Table 1

Summary of soil characteristics in the media

Characteristics Size, value, or concentration
Particles (mm) < 0.002
pH* 6.9
Organic carbon (%) 1.95%
Metal ion (mg/Kg)
 Cu ND
 Zn 38.3
 Mn 14.9
 Cr ND
 Ni ND
 Cd ND
 Pb ND
 Fe 190.2

The pH was measured in a 1:2.5 soil:water suspension and electrical conductivity was determined using a saturation paste extract.

The organic matter concentration was determined by the dichromate oxidation method.

The heavy metal content was analyzed by microwave extraction according to method 3051A of the United States Environmental Protection Agency (USEPA, 1998). The concentration was determined by flame (air-acetylene) atomic absorption spectroscopy (FAAS).

ND = not determined.

Extracellular enzyme assay.

The filtrates (< 0.45 μm, 100 μL) of the B. pseudomallei culture supernatants (3 mL) grown in LB (Luria broth) at 37°C for 24 hr were used for the detection of extracellular enzyme activity (U/mL).12 One unit of protease activity was defined as an increase of 0.05 U/hr (540 nm) in a reaction solution (5 mg/mL of azocoll in 0.5 mL of 50 mM PBS, pH 7.5) that was incubated at 37°C for 16 hr. One unit of phospholipase C activity was defined as the amount of enzyme required to produce 1 μM of p-nitrophenol per minute in the reaction solution (20 mM p-nitrophenylphosphorylcholine in 250 mM Tris-HCl, pH 7.0, 60% glycerol (v/v) and 1 mM ZnCl2). The catalase activity of the filtrates was determined using a catalase assay kit (Cayman Chem. Co., Ann Arbor, MI). The production of formaldehyde was measured spectrophotometrically at 405 nm with 4-amino-3-hydrazino- 5-mercapto-1,2,4-triazole.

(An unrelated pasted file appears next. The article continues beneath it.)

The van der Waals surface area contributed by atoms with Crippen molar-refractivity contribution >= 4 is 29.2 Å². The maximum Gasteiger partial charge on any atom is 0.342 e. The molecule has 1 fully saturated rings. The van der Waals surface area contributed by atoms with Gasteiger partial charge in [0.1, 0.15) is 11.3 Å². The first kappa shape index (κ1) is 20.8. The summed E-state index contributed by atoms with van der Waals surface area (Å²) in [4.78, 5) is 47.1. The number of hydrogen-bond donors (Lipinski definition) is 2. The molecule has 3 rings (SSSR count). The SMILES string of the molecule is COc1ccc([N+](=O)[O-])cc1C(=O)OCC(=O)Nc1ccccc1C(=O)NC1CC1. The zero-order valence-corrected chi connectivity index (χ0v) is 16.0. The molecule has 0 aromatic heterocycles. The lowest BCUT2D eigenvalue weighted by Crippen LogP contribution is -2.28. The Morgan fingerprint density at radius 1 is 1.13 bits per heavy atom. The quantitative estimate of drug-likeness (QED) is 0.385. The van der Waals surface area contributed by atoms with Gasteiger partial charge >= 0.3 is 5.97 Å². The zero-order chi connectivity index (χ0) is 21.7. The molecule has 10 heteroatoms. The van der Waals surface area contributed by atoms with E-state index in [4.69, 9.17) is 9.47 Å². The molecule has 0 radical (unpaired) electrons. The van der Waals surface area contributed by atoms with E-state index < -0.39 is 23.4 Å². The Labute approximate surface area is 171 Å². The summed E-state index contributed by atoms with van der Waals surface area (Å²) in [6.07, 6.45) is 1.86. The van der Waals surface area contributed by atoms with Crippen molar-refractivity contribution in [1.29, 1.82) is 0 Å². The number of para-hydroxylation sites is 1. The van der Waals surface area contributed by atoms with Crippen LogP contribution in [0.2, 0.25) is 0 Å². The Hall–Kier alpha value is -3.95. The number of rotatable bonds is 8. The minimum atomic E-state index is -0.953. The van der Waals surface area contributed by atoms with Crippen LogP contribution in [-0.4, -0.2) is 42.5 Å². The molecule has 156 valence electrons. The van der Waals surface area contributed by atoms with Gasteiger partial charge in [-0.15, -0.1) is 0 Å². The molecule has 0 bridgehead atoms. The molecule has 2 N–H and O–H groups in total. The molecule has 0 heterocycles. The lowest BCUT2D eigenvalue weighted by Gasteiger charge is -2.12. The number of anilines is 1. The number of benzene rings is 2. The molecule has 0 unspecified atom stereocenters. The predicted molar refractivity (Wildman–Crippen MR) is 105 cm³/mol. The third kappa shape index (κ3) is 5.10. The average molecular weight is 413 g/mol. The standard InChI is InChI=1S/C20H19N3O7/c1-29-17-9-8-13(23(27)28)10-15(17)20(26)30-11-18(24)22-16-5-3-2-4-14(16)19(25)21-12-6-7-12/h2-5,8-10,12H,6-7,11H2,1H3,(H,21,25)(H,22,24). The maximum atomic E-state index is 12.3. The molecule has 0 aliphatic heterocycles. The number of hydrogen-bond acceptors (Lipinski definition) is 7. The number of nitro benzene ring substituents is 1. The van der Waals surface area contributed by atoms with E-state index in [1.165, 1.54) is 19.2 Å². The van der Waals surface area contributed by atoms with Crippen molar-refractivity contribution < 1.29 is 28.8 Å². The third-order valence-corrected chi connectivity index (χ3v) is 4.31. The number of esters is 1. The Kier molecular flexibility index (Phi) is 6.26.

Biofilm formation.

Biofilm formation was assessed in a 96-well polyvinylchloride plate (BD Falcon; BD Biosciences, Bedford, MA).23 Briefly, B. pseudomallei (108 cfu/mL; 100 μL) was seeded into 96-well plates and incubated for 20 hr at 37°C. The non-adhering planktonic cells were removed by washing with 100 μL of normal saline (0.9% [w/v] NaCl). The adhered cells were stained with 125 μL of crystal violet (1% [w/w], Pro-Laboratory Diagnostics, Richmond Hill, ON, Canada). After incubation for 20 min at room temperature, the excess crystal violet was removed by washing the plates with tap water. Finally, the bound crystal violet was released by adding 200 μL of 95% alcohol. The absorbance was measured at 595 nm using an Anthos 2010 microplate reader (Anthos Labtec Instruments GmbH, Wals, Salzburg, Austria).